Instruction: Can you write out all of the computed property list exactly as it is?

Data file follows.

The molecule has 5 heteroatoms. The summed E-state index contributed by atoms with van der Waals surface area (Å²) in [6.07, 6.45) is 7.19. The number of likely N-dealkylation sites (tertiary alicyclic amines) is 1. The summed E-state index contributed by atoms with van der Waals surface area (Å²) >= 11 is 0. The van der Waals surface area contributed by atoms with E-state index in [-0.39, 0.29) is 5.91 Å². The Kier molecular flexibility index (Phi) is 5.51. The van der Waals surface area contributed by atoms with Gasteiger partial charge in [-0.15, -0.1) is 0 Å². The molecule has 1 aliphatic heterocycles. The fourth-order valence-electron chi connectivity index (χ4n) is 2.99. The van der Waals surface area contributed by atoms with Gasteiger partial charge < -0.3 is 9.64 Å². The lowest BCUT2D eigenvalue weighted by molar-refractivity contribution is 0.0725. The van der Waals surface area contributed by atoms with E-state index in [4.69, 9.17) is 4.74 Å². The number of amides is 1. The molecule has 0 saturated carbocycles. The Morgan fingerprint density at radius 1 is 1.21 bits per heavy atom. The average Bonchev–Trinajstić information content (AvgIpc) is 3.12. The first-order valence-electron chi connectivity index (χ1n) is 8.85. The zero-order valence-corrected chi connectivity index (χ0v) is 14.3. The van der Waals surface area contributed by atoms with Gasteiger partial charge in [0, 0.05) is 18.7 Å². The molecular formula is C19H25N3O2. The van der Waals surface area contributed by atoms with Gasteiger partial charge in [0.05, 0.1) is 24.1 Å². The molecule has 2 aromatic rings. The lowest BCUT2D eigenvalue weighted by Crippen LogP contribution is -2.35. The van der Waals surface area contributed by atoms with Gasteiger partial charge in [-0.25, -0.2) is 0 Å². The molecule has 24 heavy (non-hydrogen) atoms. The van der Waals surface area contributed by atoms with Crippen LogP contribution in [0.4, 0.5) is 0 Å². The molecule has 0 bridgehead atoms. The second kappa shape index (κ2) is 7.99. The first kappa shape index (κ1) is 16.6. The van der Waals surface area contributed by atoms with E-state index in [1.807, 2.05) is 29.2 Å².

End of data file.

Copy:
The molecule has 5 heteroatoms. The summed E-state index contributed by atoms with van der Waals surface area (Å²) in [6.07, 6.45) is 7.19. The number of likely N-dealkylation sites (tertiary alicyclic amines) is 1. The summed E-state index contributed by atoms with van der Waals surface area (Å²) >= 11 is 0. The van der Waals surface area contributed by atoms with E-state index in [-0.39, 0.29) is 5.91 Å². The Kier molecular flexibility index (Phi) is 5.51. The van der Waals surface area contributed by atoms with Gasteiger partial charge in [-0.15, -0.1) is 0 Å². The molecule has 1 aliphatic heterocycles. The fourth-order valence-electron chi connectivity index (χ4n) is 2.99. The van der Waals surface area contributed by atoms with Gasteiger partial charge < -0.3 is 9.64 Å². The lowest BCUT2D eigenvalue weighted by molar-refractivity contribution is 0.0725. The van der Waals surface area contributed by atoms with E-state index in [4.69, 9.17) is 4.74 Å². The number of amides is 1. The molecule has 0 saturated carbocycles. The Morgan fingerprint density at radius 1 is 1.21 bits per heavy atom. The average Bonchev–Trinajstić information content (AvgIpc) is 3.12. The first-order valence-electron chi connectivity index (χ1n) is 8.85. The zero-order valence-corrected chi connectivity index (χ0v) is 14.3. The van der Waals surface area contributed by atoms with Gasteiger partial charge in [0, 0.05) is 18.7 Å². The molecular formula is C19H25N3O2. The van der Waals surface area contributed by atoms with Gasteiger partial charge in [0.05, 0.1) is 24.1 Å². The molecule has 2 aromatic rings. The lowest BCUT2D eigenvalue weighted by Crippen LogP contribution is -2.35. The van der Waals surface area contributed by atoms with Gasteiger partial charge in [-0.25, -0.2) is 0 Å². The molecule has 24 heavy (non-hydrogen) atoms. The van der Waals surface area contributed by atoms with Crippen LogP contribution in [0.4, 0.5) is 0 Å². The molecule has 0 bridgehead atoms. The second kappa shape index (κ2) is 7.99. The first kappa shape index (κ1) is 16.6. The van der Waals surface area contributed by atoms with E-state index in [1.807, 2.05) is 29.2 Å².